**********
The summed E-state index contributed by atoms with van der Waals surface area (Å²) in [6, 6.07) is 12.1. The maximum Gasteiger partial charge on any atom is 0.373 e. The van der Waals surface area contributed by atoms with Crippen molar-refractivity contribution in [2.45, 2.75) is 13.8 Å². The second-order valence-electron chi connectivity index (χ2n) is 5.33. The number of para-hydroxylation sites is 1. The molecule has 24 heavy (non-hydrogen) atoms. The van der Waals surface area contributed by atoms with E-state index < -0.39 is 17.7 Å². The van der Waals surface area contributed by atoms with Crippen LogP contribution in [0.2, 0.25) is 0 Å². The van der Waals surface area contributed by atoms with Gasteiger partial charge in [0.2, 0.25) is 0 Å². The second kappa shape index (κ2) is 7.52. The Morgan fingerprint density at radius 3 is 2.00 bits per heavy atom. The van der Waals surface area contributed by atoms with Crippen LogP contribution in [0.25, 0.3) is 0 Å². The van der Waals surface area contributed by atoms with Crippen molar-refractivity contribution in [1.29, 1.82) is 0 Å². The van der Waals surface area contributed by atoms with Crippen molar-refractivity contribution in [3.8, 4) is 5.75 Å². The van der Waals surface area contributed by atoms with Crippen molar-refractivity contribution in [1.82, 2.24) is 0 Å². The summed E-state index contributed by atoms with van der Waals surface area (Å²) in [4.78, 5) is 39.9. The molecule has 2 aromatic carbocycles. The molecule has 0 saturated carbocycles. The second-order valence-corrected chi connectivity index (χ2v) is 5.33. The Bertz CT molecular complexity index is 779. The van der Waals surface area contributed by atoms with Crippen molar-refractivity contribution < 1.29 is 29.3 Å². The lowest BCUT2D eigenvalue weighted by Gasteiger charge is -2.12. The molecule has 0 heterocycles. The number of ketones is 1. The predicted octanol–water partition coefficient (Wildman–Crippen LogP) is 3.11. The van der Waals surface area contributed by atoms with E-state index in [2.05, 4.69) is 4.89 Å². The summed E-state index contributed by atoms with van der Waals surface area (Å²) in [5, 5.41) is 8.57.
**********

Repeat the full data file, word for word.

The summed E-state index contributed by atoms with van der Waals surface area (Å²) in [6, 6.07) is 12.1. The maximum Gasteiger partial charge on any atom is 0.373 e. The van der Waals surface area contributed by atoms with Crippen molar-refractivity contribution in [2.45, 2.75) is 13.8 Å². The second-order valence-electron chi connectivity index (χ2n) is 5.33. The number of para-hydroxylation sites is 1. The molecule has 24 heavy (non-hydrogen) atoms. The van der Waals surface area contributed by atoms with E-state index < -0.39 is 17.7 Å². The van der Waals surface area contributed by atoms with Crippen LogP contribution in [0.2, 0.25) is 0 Å². The van der Waals surface area contributed by atoms with Gasteiger partial charge in [0.2, 0.25) is 0 Å². The second kappa shape index (κ2) is 7.52. The Morgan fingerprint density at radius 3 is 2.00 bits per heavy atom. The van der Waals surface area contributed by atoms with Crippen LogP contribution in [0.25, 0.3) is 0 Å². The van der Waals surface area contributed by atoms with Crippen molar-refractivity contribution in [1.29, 1.82) is 0 Å². The van der Waals surface area contributed by atoms with Crippen molar-refractivity contribution in [3.8, 4) is 5.75 Å². The van der Waals surface area contributed by atoms with Crippen molar-refractivity contribution in [1.82, 2.24) is 0 Å². The summed E-state index contributed by atoms with van der Waals surface area (Å²) in [4.78, 5) is 39.9. The molecule has 2 aromatic carbocycles. The molecule has 0 saturated carbocycles. The second-order valence-corrected chi connectivity index (χ2v) is 5.33. The Bertz CT molecular complexity index is 779. The van der Waals surface area contributed by atoms with Crippen molar-refractivity contribution < 1.29 is 29.3 Å². The lowest BCUT2D eigenvalue weighted by Gasteiger charge is -2.12. The molecule has 0 heterocycles. The number of ketones is 1. The predicted octanol–water partition coefficient (Wildman–Crippen LogP) is 3.11. The van der Waals surface area contributed by atoms with E-state index in [2.05, 4.69) is 4.89 Å². The summed E-state index contributed by atoms with van der Waals surface area (Å²) in [5, 5.41) is 8.57.